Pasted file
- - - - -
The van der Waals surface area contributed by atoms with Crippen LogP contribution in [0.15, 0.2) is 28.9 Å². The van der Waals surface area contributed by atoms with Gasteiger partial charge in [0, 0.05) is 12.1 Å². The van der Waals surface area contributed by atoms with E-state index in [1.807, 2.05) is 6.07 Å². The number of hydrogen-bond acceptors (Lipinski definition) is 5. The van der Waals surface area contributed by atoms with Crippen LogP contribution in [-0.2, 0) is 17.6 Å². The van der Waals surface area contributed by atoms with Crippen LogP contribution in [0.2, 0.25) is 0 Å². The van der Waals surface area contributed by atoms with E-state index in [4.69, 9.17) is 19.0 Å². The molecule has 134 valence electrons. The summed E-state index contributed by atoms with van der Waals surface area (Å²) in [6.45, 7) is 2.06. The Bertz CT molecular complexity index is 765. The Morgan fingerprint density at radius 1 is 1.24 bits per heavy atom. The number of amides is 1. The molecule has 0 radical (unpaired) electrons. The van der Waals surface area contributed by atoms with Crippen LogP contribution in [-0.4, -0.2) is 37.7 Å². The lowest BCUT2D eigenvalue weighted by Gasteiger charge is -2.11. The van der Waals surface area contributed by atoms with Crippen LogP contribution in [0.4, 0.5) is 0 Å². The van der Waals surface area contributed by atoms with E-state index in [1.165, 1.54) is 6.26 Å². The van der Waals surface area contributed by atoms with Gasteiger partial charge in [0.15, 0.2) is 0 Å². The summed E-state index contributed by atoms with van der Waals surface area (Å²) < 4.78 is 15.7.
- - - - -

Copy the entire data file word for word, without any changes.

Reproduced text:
The van der Waals surface area contributed by atoms with Crippen LogP contribution in [0.15, 0.2) is 28.9 Å². The van der Waals surface area contributed by atoms with Gasteiger partial charge in [0, 0.05) is 12.1 Å². The van der Waals surface area contributed by atoms with E-state index in [1.807, 2.05) is 6.07 Å². The number of hydrogen-bond acceptors (Lipinski definition) is 5. The van der Waals surface area contributed by atoms with Crippen LogP contribution in [-0.2, 0) is 17.6 Å². The van der Waals surface area contributed by atoms with Crippen LogP contribution in [0.2, 0.25) is 0 Å². The van der Waals surface area contributed by atoms with E-state index in [4.69, 9.17) is 19.0 Å². The molecule has 134 valence electrons. The summed E-state index contributed by atoms with van der Waals surface area (Å²) in [6.45, 7) is 2.06. The Bertz CT molecular complexity index is 765. The Morgan fingerprint density at radius 1 is 1.24 bits per heavy atom. The number of amides is 1. The molecule has 0 radical (unpaired) electrons. The van der Waals surface area contributed by atoms with Crippen LogP contribution in [-0.4, -0.2) is 37.7 Å². The lowest BCUT2D eigenvalue weighted by Gasteiger charge is -2.11. The van der Waals surface area contributed by atoms with Crippen LogP contribution in [0.4, 0.5) is 0 Å². The van der Waals surface area contributed by atoms with E-state index in [1.165, 1.54) is 6.26 Å². The van der Waals surface area contributed by atoms with Gasteiger partial charge in [0.15, 0.2) is 0 Å². The summed E-state index contributed by atoms with van der Waals surface area (Å²) < 4.78 is 15.7.